IN HARMONY WITH SENIORS
"Without a sense of caring, there can be no sense of community." Anthony J. D'Angelo
By Bill Rautenstrauch
early 100 senior citizens and disabled adults live in the four apartment complexes managed by Marty Falk.
Many of them live alone. Yet all of them can lay claim to one true friend.
"The best part about my job is letting people know there's someone who honestly cares about them. I do whatever I have to to help," said Falk, a key employee for Coleman and Chrisman and Coleman and Chrisman-owned Union County Senior Living.
Falk conducts her business from a tiny, spotlessly-kept office in the Clover Glen apartment complex on Cove Avenue.
Clover Glen is one of four complexes she manages. The others are Mallard Heights in Elgin, Ramo Flat in Union, and the newly-opened Emily Drive apartments in Island City.
She keeps files and tracks finances. She does paperwork endlessly.
She answers the phone, listens to tenants' problems, and sees to it those problems get fixed. She makes frequent trips to the facilities outside
She works with various government agencies, advocating for her tenants.
And that's only part of the job. She's also someone to be counted on in an emergency, and a shoulder to cry on, anytime.
"I go to the people's apartments and they talk to me about anything and everything," she said.
Falk, 63, was born in Portland but raised in Wallowa County. She graduated from Joseph High school in 1960.
Her first experiences working with seniors and the disabled came just after high school, when she worked in a couple of hospitals as a nurse's aide and ward clerk.
She married, moved away to the Portland area. She and then- husband Jim Guida had three- children before they moved back to Wallowa County in 1978.
That year, she got a job with Community Connection, a social service agency that then served Union, Wallowa and Baker Counties. (An office in Grant County has since been added).
Falk found plenty to keep her busy in the Wallowa County branch.
"When I worked for them, I drove the bus and worked at the meal sites. We did it all," she said.
She supervised a weatherization program, and was a caseworker in the Low Income Energy Assistance Program.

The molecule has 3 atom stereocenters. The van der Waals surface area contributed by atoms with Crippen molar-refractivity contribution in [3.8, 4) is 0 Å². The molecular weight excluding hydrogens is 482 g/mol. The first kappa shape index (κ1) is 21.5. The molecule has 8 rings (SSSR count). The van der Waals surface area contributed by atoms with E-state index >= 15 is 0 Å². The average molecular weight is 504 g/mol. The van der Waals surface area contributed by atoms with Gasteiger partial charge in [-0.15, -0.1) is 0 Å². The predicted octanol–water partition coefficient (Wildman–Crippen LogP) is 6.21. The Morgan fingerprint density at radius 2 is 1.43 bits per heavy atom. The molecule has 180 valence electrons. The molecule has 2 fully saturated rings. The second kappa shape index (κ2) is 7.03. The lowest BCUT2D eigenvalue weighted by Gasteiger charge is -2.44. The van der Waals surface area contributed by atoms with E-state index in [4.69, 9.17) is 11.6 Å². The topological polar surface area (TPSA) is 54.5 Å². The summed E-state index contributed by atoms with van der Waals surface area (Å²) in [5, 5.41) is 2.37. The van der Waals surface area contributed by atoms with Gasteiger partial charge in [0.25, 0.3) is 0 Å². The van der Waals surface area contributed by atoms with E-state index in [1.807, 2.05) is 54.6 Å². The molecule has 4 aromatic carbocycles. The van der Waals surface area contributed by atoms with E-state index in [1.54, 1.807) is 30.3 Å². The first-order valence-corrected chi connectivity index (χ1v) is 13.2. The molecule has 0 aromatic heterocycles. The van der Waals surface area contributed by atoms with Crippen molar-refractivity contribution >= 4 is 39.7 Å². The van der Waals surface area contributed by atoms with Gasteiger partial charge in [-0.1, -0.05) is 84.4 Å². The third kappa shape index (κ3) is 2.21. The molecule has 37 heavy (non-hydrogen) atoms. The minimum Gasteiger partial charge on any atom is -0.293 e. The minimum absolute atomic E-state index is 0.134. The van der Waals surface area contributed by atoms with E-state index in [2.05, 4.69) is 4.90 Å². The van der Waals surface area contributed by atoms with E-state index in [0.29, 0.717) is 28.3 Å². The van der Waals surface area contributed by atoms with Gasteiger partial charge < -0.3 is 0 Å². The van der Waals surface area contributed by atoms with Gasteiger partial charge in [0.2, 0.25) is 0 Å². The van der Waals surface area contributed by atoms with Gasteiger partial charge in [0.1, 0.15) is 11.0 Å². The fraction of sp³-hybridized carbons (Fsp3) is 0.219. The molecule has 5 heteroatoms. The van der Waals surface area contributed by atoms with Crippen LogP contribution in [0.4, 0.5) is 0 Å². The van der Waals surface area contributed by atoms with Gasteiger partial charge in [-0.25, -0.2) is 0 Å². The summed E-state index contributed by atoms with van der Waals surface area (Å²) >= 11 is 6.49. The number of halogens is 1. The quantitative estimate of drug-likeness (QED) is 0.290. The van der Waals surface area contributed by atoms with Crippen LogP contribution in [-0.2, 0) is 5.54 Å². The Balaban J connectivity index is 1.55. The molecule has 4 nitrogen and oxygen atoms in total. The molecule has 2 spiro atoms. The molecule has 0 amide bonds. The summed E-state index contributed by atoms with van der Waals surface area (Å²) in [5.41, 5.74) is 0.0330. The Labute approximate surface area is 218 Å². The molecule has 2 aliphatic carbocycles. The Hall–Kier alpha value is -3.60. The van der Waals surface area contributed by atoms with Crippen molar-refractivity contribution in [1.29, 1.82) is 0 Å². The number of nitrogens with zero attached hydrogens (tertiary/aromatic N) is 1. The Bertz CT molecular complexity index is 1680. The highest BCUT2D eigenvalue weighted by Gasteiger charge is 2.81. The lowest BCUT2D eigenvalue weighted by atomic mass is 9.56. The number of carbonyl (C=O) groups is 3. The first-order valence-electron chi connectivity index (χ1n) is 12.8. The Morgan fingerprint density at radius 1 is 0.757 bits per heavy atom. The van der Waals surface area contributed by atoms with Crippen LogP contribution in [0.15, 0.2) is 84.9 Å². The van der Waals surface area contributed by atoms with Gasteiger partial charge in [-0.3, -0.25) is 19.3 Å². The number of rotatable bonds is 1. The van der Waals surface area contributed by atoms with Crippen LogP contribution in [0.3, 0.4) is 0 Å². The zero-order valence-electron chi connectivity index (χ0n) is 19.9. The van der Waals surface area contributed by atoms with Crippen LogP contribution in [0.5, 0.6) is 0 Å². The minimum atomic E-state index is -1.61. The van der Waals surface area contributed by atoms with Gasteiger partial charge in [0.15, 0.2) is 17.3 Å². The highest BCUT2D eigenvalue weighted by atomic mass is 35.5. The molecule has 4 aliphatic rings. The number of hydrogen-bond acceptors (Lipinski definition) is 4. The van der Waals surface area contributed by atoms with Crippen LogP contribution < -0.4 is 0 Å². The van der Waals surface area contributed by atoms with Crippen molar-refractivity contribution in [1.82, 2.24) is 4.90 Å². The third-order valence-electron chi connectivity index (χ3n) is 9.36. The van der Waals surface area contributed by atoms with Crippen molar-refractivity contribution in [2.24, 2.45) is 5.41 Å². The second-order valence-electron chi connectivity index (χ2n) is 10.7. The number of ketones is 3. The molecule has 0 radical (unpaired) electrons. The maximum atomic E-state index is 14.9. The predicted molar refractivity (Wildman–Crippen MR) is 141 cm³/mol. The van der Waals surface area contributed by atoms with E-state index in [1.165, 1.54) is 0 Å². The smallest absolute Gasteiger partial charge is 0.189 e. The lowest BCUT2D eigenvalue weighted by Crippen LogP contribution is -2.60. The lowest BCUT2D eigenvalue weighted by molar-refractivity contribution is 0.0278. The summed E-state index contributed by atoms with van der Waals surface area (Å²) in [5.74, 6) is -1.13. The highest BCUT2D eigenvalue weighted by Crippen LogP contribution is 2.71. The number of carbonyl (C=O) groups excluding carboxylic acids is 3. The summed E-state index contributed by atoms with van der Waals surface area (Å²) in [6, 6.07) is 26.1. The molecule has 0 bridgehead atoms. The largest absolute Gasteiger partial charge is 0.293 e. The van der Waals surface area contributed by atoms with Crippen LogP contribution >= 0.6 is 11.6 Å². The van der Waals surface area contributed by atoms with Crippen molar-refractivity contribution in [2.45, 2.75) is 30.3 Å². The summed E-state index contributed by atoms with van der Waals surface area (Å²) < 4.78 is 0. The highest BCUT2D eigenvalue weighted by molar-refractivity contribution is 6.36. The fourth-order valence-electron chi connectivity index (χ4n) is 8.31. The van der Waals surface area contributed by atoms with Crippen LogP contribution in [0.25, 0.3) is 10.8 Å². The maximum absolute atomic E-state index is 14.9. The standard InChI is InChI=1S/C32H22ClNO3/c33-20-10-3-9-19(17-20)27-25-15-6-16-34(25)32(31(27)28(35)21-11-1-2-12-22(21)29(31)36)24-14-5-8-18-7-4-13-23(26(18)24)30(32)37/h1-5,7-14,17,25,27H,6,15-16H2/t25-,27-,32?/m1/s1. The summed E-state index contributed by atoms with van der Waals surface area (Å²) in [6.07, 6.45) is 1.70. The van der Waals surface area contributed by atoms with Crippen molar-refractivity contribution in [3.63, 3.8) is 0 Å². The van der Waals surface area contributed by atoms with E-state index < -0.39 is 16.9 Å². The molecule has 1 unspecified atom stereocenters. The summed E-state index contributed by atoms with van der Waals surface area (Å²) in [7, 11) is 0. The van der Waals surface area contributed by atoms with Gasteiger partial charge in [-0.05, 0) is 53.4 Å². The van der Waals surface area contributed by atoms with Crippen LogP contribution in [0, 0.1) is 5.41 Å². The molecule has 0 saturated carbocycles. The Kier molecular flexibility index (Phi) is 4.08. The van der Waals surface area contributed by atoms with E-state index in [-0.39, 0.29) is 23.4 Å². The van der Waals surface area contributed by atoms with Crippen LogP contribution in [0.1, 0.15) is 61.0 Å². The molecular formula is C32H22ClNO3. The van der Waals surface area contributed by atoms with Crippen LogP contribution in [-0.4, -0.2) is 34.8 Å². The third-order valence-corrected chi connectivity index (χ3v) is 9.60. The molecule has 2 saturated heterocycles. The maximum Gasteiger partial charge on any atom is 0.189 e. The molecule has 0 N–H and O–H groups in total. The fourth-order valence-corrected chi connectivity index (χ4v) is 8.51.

She also was the supervisor for in-home care for the elderly and disabled.
"It was caring for people with health issues. We had geri-aides who went into the homes and did what was needed," she said.
During this time Falk began to understand that she was good working with older people.
"I started to find out that they would tell me things they might not tell other people," she said.
She recalls one incident in which an elderly lady living in squalid conditions and not caring for herself refused help and would not consider living in a group home.
Doctors and other caregivers couldn't reason with the woman, but Falk could. Through her efforts, the lady agreed to enter a care facility.
"There were no openings at the Wallowa County nursing home, and so she had to go to a place in Walla Walla. That was hard for her, but she agreed to do it," Falk said.
There was another time when Falk heard that an elderly Community Connection client had purchased a pistol at a local shop. There were fears the man was contemplating suicide.
"Luckily, there was a three day waiting period for him to get the gun. He was going through that when I heard about it. I went and talked to him, and got him the help he needed."
Falk left Community Connection in 1988 because of budget cuts. She took a job as a deputy clerk in the Wallowa County Courthouse.
She stayed with it 10 years, but never found it particularly rewarding.
"I liked doing the paperwork, but I didn't like the political arena," she said. "Besides, it wasn't working with seniors. That's where my heart is."
Falk's chance to return to the work she loved came in 2000, when Wallowa County businessmen Doug and Tony Chrisman offered her the job as manager for their senior/disabled housing units.
"You can't find two better people to work for," she said of the brothers who own Coleman and Chrisman Insurance Company in Wallowa County in addition to the senior/disabled facilities.
Three of the four facilities fall under the Union County Senior Living umbrella; Clover Glen stands separate, though it is also owned by the Chrisman brothers.
Since coming aboard, Falk has lived in an apartment in Clover Glen, keeping herself on call 24 hours a day, seven days a week.
All tenants have her phone number; all are told to feel free to call, anytime day or night.
When someone falls ill and needs to go to the hospital, chances are Falk will be there to help with the crisis.
When patients recover, she rejoices; when they don't, she grieves.
"I take it very hard when we lose one of our people," she said.
Having worked with seniors in Wallowa and Union Counties, Falk often finds herself comparing quality of life for clients in the two places.
In many ways, she thinks those in Wallowa County are better off.
"It appears that my seniors here don't have the support network those in Wallowa County have," she said. "It seems there are more here whose family and friends live far away."
Also, she said she thinks older people have better access to health care in Wallowa County than they do in more populous Union County.
"There's a shortage of medical care here," she said.
Falk, 63, is married to Don Falk, a 69-year-old who works as a fish technician at the Oregon Department of Wildlife's Looking Glass Hatchery.
The marriage is a recent one, and a rekindling of a friendship that goes back to childhood.
The couple lives together at Clover Glen, while keeping Don Falk's house in Elgin.
They may retire soon, but then again they may not.
Marty Falk said she tentatively plans to give up her job in two more years, when she turns 65. But she knows it will be a hard decision to make.
"Everybody in this world has a gift given to them by God, and I believe mine is working with seniors," she said.